The Chinese New Year or the Spring Festival is a traditional event woven in with rich traditional colors. The New year eve dinner is the most important dinner for the Chinese families all around the world, especially with family members strewn around globally.
The Chinese New Year Dinner or the Nian ye Fan; is generally held at the house of the eldest member of the family, or a convenient place near him. All the family members are expected to be present for this gala dinner. Following the dinner, people also visit other family friend and neighbors. Houses are scrubbed clean as the Chinese New Year also coincides with the spring festival.
Houses are painted to usher in festivities. Red and Gold are the most seen colors as they symbolize prosperity and good luck. Chinese families who are Buddhist or follows Taoism offers prayer in the newly decorated alters, before sitting down for the New Year dinner. Prayers are made for the New Year to be prosperous and for the departed ancestors. Firecrackers are burst too.
The New Year Dinner Menu –
The New Year Reunion dinner is an elaborate and a gala affair. a huge and lavish spread is offered and symbolically lucky items like fish and oranges are served. A very sticky New Year cake is baked, and is shared with friends, family and neighbors as a goodwill gesture and to wish all of a prosperous New Year.
The New Year Dinner traditionally includes a hot pot, which symbolizes the joyful coming together of all the family
members. The custom since time immemorial was to serve 99 dishes, as the no nine is considered to be lucky by the Chinese people. Let us take a look at the food served during this elaborate and hearty meal –
- Fish – Fish in Chinese is pronounced as Yu which is similar sounding for prosperity and surplus in Chinese. Fish is considered lucky and is believed to bring abundance of money; thus sometimes it is eaten as left over too to signify leftover surplus wealth from the previous year. The blessing of Nian Nian You Yu, means may you have surplus and bountiful harvests every year.
- Dumplings – Dumplings resemble the shape of the Chinese good luck coins called Yuanbao, thus symbolically they are supposed to usher in prosperity.They were very popular during the Ming Dynasty and the Qing Dynasty. Dumplings are often known to be eaten at midnight also. In some places it is known for people to put a clean coin in the dumplings, as whoever consumes it should have prosperity.
- Mandarin Oranges – Mandarin oranges are found in abundance in Spring, during the New Year celebration. Thus it is mandated to have mandarin oranges on the table to wish prosperity for all the family members.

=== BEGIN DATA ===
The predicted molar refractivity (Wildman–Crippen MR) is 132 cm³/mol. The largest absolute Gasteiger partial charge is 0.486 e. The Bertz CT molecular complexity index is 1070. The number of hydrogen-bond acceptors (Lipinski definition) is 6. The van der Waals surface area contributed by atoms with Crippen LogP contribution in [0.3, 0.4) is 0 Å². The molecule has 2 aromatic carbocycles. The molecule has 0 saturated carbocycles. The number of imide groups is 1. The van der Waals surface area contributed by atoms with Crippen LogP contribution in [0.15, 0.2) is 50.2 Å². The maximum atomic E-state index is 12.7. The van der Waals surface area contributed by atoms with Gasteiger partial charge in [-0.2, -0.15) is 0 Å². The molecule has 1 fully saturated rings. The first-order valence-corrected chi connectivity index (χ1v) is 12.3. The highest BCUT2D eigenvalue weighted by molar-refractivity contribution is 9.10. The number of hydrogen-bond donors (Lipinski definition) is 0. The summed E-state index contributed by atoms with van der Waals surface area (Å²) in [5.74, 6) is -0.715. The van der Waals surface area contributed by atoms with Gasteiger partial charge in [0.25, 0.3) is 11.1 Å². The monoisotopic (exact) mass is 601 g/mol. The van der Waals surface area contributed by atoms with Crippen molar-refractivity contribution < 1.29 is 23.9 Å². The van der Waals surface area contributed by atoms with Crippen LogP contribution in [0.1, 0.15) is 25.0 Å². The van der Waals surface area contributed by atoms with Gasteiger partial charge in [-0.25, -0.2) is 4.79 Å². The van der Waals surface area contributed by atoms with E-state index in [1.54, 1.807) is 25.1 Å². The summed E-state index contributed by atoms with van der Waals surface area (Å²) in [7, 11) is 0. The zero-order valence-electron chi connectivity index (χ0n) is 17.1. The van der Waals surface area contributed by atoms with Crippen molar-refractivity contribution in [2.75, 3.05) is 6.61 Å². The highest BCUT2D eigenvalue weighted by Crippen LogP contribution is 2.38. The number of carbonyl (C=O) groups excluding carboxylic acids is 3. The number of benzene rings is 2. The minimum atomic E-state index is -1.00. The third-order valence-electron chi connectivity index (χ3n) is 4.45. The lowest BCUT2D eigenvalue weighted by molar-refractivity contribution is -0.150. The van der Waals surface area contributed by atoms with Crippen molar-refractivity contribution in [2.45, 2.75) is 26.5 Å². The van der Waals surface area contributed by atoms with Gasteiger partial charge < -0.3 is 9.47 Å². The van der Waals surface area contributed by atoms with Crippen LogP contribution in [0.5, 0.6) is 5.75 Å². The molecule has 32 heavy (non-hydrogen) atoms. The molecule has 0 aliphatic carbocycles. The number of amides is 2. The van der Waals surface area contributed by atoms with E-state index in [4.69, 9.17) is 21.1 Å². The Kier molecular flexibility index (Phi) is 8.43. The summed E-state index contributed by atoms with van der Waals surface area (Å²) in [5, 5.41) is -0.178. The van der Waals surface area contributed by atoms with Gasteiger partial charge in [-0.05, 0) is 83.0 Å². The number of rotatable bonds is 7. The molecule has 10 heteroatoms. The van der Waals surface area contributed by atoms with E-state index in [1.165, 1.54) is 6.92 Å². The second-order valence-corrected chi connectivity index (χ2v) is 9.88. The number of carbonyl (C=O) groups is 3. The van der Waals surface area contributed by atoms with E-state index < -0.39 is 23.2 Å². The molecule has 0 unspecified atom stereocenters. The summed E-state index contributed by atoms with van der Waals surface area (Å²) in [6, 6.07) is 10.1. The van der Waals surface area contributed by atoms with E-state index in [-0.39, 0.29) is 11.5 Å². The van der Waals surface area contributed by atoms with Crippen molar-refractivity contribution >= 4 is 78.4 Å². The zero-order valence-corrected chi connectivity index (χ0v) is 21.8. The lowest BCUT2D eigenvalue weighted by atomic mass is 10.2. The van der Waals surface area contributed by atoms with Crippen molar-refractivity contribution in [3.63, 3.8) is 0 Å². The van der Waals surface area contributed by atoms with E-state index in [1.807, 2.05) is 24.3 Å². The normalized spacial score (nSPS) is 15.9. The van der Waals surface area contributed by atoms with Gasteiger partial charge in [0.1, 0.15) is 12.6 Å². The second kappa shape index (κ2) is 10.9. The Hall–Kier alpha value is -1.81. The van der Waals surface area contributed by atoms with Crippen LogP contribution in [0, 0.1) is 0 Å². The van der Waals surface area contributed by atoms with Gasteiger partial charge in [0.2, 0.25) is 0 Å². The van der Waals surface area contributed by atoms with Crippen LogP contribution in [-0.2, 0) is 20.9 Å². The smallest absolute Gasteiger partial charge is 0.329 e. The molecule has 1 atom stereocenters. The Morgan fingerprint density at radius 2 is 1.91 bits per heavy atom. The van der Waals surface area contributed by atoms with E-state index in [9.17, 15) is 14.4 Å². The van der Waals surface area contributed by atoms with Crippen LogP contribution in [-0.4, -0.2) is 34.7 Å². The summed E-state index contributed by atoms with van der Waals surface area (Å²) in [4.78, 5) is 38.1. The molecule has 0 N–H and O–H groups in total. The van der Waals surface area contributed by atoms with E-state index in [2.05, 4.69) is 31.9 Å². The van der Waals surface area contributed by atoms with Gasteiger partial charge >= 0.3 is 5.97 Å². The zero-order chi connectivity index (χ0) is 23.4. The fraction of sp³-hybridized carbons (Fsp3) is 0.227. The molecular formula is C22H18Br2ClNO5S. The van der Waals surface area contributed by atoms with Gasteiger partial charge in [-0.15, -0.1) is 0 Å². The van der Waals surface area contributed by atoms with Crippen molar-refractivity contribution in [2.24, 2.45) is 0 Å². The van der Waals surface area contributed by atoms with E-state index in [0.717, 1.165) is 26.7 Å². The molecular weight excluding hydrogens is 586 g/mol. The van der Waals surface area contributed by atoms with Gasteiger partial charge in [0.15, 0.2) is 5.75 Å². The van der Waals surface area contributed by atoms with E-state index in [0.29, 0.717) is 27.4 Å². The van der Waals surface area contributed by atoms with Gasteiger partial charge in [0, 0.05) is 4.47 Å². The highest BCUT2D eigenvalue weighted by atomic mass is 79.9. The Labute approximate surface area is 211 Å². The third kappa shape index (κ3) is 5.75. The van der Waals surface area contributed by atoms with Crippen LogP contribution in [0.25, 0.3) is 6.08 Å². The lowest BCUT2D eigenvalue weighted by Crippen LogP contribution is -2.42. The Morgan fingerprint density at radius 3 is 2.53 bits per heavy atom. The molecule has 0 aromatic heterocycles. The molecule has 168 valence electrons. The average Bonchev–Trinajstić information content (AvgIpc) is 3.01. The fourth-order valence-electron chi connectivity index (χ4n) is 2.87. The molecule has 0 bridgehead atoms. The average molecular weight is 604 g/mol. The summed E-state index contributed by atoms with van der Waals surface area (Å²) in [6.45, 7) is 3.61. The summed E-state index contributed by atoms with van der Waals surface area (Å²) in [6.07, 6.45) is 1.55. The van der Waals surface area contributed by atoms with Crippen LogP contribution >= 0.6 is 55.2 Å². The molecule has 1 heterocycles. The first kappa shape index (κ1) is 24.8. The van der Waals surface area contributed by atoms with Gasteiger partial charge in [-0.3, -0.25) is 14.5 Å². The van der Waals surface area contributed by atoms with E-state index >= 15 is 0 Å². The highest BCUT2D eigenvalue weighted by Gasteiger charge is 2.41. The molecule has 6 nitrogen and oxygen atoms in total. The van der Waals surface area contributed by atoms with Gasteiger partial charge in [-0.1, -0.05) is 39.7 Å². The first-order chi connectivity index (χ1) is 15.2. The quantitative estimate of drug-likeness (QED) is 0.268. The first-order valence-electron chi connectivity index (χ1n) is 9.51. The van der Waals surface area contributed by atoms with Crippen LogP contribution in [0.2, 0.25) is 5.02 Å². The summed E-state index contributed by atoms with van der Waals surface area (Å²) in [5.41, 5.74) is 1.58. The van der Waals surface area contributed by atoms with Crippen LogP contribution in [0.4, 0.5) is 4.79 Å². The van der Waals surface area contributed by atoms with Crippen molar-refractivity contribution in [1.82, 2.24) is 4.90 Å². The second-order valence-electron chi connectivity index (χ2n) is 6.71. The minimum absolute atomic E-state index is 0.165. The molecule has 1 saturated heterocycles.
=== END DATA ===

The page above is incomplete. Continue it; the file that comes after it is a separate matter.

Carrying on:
- Uncut Noodles – The uncut and long noodles are absolute New Year specialties and are served to wish long lives; as the long noodles to all the family members.
- Melon Seeds – Melon seeds are traditionally believed to symbolize fertility. Thus serving of lemon seeds or sunflower seeds, even pumpkin seeds in some cases signify the hope of hearing good news about the family expanding or news of new born babies in the New Year.
- Chicken – Chicken is served boiled in the traditional New Year dinner. It is believed that no matter how humble the background is, everyone in New Year can afford to serve boiled chicken.
- New Year Cake – The sticky New Year cake was originally and traditionally used to worship Gods and ancestors during this festivity. The Chinese pronunciation of cake; Niangao resonates with the meaning of “increasingly prosperous year after year”. The cake is made of glutinous rice powder and can be had in various options of frying, boiling or steaming.
- Hot Pot – Hot Pot is a must in some parts of the country for the New Year celebration, as eating hot pot makes people feel warm and also the auspicious red colour is indicative of the prosperity of the ensuing year.
- Spring Rolls – Fresh vegetables or ingredients in spring time are wrapped inside and had to welcome the spring, with which the Chinese New Year coincides.
Other than these pork, or a black hair-like algae called fat choy is also used in many dishes, since it’s name has a similar sounding resemblance to prosperity, which is known as fa cai. The belief remains that having the fat choy will lead to the other; that is it will lead to prosperity.
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